With loads of sights to see and a reputation for having some of the best public transportation systems in the U.S., Seattle is one place you don’t have to worry about navigation going wrong. Nonetheless, here are some tips for getting around Seattle:
From the airport (Seattle-Tacoma), you can take the Link Light Rail to downtown Seattle for under $3 (exact fare depends on where you get off), which is way less than you’d pay in other big cities, where airport transit prices are almost scandalous. It takes about a half an hour to get from the airport to the city center.
Unfortunately the ‘ride free’ area recently turned to pay-on-entry, but it’s still very cheap and easy to travel by Metro. Note that you must pay with exact change, and don’t forget to exit out the back way when you leave. Off-peak price (non-commute time) is $2.25 for adults, and peak price is $2.50 or $3, depending on which zone you’re in. If you get disoriented while walking around, remember that Seattle Avenues run north-south and Streets run east-west.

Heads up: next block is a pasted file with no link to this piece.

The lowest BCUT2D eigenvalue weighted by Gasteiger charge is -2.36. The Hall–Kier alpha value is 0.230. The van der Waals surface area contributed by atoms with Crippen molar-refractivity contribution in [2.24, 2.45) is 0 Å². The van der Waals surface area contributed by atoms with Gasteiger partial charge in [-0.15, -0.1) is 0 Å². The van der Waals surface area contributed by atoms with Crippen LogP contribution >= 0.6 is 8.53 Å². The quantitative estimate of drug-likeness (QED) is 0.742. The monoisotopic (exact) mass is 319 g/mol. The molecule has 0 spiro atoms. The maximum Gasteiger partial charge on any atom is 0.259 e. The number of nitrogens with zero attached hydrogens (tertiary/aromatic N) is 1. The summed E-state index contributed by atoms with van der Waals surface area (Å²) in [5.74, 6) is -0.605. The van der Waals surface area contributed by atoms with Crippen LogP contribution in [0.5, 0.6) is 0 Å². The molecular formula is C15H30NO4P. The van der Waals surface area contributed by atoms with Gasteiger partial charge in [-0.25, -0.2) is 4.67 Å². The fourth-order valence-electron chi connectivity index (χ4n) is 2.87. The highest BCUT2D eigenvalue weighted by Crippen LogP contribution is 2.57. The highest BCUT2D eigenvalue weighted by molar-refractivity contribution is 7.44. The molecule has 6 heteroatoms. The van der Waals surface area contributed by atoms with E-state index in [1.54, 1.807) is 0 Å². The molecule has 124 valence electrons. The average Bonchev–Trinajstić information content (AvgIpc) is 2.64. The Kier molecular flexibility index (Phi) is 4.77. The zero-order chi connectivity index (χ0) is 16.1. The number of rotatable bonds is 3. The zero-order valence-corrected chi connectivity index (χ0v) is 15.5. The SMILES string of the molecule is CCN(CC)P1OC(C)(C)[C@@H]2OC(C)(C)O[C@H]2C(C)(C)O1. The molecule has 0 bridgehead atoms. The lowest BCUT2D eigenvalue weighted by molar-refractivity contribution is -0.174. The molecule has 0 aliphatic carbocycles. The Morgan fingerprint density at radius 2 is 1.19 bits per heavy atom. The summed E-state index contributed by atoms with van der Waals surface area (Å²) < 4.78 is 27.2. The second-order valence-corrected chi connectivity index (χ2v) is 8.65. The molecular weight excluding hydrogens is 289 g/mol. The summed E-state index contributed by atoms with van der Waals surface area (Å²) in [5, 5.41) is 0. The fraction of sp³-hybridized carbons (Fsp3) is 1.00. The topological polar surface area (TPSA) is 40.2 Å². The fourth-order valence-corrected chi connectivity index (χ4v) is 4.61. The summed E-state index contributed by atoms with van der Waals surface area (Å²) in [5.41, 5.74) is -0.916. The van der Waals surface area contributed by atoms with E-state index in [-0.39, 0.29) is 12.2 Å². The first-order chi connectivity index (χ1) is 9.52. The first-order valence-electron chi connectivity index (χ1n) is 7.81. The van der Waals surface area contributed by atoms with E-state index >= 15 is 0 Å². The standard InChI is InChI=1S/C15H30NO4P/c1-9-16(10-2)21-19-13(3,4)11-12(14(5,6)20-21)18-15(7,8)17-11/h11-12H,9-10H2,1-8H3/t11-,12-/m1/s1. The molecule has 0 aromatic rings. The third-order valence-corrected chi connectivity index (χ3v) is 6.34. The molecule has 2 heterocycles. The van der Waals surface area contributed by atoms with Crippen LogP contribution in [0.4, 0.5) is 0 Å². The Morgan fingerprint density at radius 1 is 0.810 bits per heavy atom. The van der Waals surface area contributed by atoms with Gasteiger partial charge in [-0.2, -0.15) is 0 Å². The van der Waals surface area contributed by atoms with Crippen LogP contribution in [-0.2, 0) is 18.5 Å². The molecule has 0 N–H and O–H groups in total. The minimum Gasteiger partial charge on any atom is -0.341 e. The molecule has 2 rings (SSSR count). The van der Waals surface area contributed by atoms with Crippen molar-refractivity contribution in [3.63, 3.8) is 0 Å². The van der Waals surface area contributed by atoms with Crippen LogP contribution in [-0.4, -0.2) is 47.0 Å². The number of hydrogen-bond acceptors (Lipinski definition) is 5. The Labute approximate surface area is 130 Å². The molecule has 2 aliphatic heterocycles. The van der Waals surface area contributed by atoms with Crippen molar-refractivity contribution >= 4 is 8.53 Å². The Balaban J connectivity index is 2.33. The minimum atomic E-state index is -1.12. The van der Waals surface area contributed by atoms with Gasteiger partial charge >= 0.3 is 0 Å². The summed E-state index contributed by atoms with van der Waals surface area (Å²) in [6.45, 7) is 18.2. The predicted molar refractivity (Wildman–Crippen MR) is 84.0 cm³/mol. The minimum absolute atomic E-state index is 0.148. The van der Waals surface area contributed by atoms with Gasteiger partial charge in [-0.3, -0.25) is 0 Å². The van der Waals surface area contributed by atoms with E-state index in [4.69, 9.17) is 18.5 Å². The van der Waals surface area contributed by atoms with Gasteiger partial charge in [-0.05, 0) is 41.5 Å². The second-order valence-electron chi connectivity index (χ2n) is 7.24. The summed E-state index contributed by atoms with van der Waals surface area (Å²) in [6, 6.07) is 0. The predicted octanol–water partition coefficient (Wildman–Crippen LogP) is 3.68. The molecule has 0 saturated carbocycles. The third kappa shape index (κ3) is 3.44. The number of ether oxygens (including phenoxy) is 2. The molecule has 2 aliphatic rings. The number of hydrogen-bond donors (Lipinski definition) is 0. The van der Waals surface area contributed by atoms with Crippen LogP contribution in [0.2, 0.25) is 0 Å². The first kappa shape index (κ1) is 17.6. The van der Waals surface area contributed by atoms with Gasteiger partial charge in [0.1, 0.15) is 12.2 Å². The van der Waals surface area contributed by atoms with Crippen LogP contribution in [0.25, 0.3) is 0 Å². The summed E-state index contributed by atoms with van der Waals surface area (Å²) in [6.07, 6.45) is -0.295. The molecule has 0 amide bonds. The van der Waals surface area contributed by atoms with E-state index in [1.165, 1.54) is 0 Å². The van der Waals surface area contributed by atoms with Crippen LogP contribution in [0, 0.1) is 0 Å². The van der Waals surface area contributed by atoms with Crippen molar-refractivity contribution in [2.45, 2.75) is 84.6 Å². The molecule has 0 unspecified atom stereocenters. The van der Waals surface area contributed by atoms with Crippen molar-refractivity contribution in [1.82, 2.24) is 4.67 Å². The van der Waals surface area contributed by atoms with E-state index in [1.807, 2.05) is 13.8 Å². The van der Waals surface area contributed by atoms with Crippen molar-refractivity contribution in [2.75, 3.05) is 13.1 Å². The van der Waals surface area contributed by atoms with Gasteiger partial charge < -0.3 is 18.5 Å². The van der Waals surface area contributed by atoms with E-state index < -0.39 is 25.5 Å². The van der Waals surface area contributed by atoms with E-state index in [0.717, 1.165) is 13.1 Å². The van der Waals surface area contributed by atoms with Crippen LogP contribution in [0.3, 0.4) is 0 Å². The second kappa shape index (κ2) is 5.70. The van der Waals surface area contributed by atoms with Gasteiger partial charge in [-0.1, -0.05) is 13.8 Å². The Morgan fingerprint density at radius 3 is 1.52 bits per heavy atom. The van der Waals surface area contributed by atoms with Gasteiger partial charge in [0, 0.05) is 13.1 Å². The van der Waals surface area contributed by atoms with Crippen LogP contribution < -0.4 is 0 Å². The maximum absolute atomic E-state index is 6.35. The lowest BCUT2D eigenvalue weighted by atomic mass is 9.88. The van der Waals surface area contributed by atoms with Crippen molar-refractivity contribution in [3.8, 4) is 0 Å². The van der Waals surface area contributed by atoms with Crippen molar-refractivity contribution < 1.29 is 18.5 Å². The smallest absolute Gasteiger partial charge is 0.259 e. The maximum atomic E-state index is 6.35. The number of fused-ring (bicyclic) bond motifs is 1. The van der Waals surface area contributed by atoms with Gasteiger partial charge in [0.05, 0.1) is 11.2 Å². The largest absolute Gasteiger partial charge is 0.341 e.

Planning a trip? Buy a Seattle CityPass!
The Seattle Center Monorail is an elevated train that runs every 10 minutes ($2.25 one-way), and this is what you’ll want to take if you’re visiting, obviously, Seattle Center. It was the nation’s very first full-scale commercial monorail system.
Don’t count out taking a ferry, even if you just go for the view. Washington State Ferries are reliable, and many of the places they run, such as Bainbridge Island, can be a wonderful getaway from the city. You can take a look at where they sail on the route map from the Washington State Department of Transportation.
It’s best not to rent a car if you’re planning on spending a lot of your time downtown; parking is extremely expensive and often difficult to find. Remember that Seattle is built on a series of hills!